Children, Play and Nature by Niki Buchan
5th January 2017
Niki Buchan is an Educational Consultant with Natural Learning Early Childhood Consultancy. She lived in Scotland for many years and, although she now lives in Australia, she still regularly works in the UK. Niki works internationally as a conference keynote speaker, nature pedagogue, nature kindergarten facilitator, naturalistic playground advisor, international study visit facilitator, mentor, author as well as delivering a large range of professional learning opportunities on all aspects of early childhood education and care. We welcome Niki to the Childcare Expo Community as she explains to use the power of learning outdoors…
Throwing colourful crunchy autumn leaves high in the sky, jumping from rock to rock across a trickling stream, climbing high into the tree canopy, carefully balancing along a fallen log, exploring rockpools on the beach, gently holding a tiny bird in warm hands, feeling an earthworm wriggle on bare hands, these are just some of the joys of childhood; a time to play and explore freely and with abandon.
There is a growing awareness of the necessity and benefits of such natural, joyful experiences for young children as well as a realisation that many children are being deprived of such rich opportunities. Time, space, risk, lack of adult knowledge and the pressure of academic learning are a few of the challenges practitioners mention when considering outings beyond the gate and into nature. In reality, such challenges can be overcome by passionate practitioners who believe that children have a right to a high quality childhood that includes access to natural environments.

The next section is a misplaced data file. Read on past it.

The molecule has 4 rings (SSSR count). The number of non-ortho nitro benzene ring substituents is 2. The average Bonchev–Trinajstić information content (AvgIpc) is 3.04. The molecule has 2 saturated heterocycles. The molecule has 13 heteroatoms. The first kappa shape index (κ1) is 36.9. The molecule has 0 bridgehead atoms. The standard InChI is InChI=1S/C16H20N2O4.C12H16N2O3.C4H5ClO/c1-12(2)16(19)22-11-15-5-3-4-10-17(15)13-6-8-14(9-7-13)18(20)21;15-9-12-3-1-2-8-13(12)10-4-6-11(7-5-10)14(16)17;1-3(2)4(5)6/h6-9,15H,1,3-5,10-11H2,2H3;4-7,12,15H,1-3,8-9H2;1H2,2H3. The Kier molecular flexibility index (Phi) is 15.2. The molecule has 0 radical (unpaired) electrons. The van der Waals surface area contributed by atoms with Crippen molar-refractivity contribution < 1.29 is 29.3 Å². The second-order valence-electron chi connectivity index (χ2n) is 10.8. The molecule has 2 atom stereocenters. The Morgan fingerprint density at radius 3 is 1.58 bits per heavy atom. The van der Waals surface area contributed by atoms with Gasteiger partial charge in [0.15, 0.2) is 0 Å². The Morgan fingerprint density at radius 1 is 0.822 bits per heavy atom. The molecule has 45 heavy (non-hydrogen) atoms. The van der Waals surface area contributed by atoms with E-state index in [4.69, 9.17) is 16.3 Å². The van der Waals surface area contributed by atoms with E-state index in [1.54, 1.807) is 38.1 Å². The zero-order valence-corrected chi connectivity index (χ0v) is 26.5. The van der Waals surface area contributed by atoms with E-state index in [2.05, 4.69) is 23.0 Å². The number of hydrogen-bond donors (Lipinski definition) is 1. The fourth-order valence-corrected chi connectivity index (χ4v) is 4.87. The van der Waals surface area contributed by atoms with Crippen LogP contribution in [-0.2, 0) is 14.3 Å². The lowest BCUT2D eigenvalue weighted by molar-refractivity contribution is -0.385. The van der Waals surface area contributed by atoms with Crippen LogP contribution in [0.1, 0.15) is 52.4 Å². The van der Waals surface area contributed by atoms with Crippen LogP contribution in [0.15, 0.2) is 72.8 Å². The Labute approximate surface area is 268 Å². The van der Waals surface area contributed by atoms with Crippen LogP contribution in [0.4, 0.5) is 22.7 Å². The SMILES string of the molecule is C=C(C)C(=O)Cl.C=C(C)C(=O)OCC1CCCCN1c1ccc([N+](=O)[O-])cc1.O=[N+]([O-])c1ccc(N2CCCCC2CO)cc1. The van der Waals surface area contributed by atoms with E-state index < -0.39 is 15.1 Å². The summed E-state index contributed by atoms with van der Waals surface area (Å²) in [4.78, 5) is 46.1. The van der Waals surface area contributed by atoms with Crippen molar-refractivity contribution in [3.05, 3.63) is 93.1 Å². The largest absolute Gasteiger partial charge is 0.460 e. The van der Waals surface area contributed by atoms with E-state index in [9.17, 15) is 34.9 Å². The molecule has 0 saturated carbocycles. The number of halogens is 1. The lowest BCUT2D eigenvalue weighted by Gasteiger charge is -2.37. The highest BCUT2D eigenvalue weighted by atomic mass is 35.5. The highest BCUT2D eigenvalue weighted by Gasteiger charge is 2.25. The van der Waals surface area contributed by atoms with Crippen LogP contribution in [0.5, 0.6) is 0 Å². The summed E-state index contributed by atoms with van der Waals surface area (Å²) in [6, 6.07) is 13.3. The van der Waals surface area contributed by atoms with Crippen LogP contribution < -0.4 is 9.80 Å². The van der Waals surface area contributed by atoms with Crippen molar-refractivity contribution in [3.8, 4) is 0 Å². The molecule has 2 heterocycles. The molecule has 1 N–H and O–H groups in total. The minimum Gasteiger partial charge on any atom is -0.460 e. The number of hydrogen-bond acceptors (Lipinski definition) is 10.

Children need to play, in fact they have a right to play. Research demonstrates that during play children develop the foundations for academic learning while maintaining high levels of well-being. “The intellectual and cognitive benefits of playing have been well documented. Children who engage in quality play experiences are more likely to have well-developed memory skills, language development, and are able to regulate their behaviour, leading to enhanced school adjustment and academic learning (Bodrova & Leong, 2005). Through play children explore, develop and embed complex concepts including scientific, mathematical and technological skills and thinking skills.
Being in nature offers a wide range of benefits including an increase in wellbeing. Children are less stressed, there is less conflict and they develop a resilience which allows them to cope with adversity. ‘Nature alleviates the impact of life stress on children and helps them deal with adversity. The greater the amount of nature exposure, the greater the benefits.’ Wells & Evans, 2003
There is a perception that taking children into a natural space exposes them to increased risk. The reality is that there are far fewer serious injuries in nature. Children and adults are more alert, this leads to an increase in awareness of possible hazards and risks. Hazards should be managed, depending on the age and ability of the children, and not necessarily removed. Children have a desire to challenge themselves and need to develop their ability to self risk assess. The only way adults can keep children safe is for children to be able to keep themselves safe. This develops through practice from an early age.
With researched benefits to children of all ages, I believe play and nature-based practice should be a right for all children until at least the age of 8 years. Adults, as the advocates for children, need to support their rights to play and be in out in nature, to experience the playful joy of childhood, to build memories. Together we can do it.
Niki is considered a leading voice in promoting Nature-based pedagogy and has written many articles and books on the subject. Her popular book “A Practical Approach to Nature – Based Practice” is published by Bloomsbury in the UK and will be available in February 2017. To contact Niki please e-mail email@example.com. We look forward to hearing more from Niki in the future.